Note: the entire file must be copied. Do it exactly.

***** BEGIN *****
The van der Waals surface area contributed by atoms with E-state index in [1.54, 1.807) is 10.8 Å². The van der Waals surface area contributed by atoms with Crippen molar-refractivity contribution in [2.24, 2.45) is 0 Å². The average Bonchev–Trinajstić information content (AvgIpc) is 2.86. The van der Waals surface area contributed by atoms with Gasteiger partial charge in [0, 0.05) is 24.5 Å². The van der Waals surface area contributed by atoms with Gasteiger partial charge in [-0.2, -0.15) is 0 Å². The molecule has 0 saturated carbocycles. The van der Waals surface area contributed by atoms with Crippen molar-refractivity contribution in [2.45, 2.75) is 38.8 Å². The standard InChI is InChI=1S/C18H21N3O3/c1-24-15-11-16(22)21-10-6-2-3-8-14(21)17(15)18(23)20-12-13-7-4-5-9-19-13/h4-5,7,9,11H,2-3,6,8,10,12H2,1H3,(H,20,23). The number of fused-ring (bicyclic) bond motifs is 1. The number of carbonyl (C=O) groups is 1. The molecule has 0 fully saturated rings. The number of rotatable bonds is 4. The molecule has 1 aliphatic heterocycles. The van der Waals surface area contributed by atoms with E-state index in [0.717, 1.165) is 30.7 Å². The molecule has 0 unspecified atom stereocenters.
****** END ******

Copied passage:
The van der Waals surface area contributed by atoms with E-state index in [1.54, 1.807) is 10.8 Å². The van der Waals surface area contributed by atoms with Crippen molar-refractivity contribution in [2.24, 2.45) is 0 Å². The average Bonchev–Trinajstić information content (AvgIpc) is 2.86. The van der Waals surface area contributed by atoms with Gasteiger partial charge in [0, 0.05) is 24.5 Å². The van der Waals surface area contributed by atoms with Gasteiger partial charge in [-0.2, -0.15) is 0 Å². The molecule has 0 saturated carbocycles. The van der Waals surface area contributed by atoms with Crippen molar-refractivity contribution in [2.45, 2.75) is 38.8 Å². The standard InChI is InChI=1S/C18H21N3O3/c1-24-15-11-16(22)21-10-6-2-3-8-14(21)17(15)18(23)20-12-13-7-4-5-9-19-13/h4-5,7,9,11H,2-3,6,8,10,12H2,1H3,(H,20,23). The number of fused-ring (bicyclic) bond motifs is 1. The number of carbonyl (C=O) groups is 1. The molecule has 0 fully saturated rings. The number of rotatable bonds is 4. The molecule has 1 aliphatic heterocycles. The van der Waals surface area contributed by atoms with E-state index in [0.717, 1.165) is 30.7 Å². The molecule has 0 unspecified atom stereocenters.